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Guide to the Civil War Stereographs
 PR 65-1

New-York Historical Society
170 Central Park West
New York, NY 10024
(212) 873-3400

New-York Historical Society

Collection processed by Janet Murray; database migrated to Archivist Toolkit by Jennifer Gargiulo, 2016

This finding aid was produced using ArchivesSpace on August 21, 2019
Finding aid written in English.

Scope and Contents Note

The Civil War stereographs cover the entire period of the Civil War, from the first Battle of Bull Run through the surrender at Appomattox, and the triumphant parade of Union forces in Washington D.C. Most of the images were made in the Eastern Theatre, with scenes in Virginia by far in the majority. Views in northern states include naval shipyards in Massachusetts and Philadelphia, the battlefield at Gettysburg, and a rally and parades in New York City. Compelling images of death on the battlefield, and the destruction of cities, railroads and bridges show the devastating effects of the war. Individual and group portraits of participants are included along with images of soldiers relaxing in camps, drilling in the field, and ready for attack in trenches and other fortifications. There are images of African Americans fleeing slavery by crossing the Union lines, and of African Americans on southern plantations as well as serving in the Army and Navy. The damage to the Monitor after her fight with the Merrimac is shown, along with ships on the James River. Civilians also appear in the photographs, including photographers, artists and journalists, as well as a battlefield thief and members of the Sanitary Commission.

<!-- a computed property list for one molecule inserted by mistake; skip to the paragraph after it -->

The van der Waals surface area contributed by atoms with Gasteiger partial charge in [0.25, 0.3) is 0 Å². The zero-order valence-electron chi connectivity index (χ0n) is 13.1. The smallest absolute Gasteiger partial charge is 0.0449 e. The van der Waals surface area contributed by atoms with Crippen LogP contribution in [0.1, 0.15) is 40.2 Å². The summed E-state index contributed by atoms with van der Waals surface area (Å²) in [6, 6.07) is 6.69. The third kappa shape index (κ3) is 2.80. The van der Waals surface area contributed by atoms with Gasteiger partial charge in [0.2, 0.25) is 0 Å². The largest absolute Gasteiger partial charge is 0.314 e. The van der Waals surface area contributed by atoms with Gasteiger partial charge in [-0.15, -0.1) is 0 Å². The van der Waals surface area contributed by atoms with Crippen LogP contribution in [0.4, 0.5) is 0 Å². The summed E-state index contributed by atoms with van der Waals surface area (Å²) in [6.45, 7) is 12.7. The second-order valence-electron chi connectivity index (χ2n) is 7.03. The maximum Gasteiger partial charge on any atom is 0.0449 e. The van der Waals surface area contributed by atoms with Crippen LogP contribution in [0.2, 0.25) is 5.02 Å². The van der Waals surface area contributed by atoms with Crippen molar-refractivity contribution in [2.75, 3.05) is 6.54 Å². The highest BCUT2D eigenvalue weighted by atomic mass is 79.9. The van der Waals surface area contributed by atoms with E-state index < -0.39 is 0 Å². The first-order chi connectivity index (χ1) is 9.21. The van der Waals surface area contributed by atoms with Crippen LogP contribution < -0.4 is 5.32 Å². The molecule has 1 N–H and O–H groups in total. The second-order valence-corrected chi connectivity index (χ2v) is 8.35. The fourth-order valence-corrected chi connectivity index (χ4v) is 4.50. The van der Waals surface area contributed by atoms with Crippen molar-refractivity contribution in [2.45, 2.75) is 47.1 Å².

Most of the views presented here were published during the war by the photographers who made them, or by publishers such as E. & H.T. Anthony. Anthony's file was later obtained by General Ordway and published under successive imprints by John C. Taylor, and Taylor & Huntington to take advantage of the 25th anniversary of the war, and reunions that were held at the time.

Arrangement Note

Arranged geographically when know, otherwise arranged by subject. Stereographs are further arranged by photographer or publisher's name.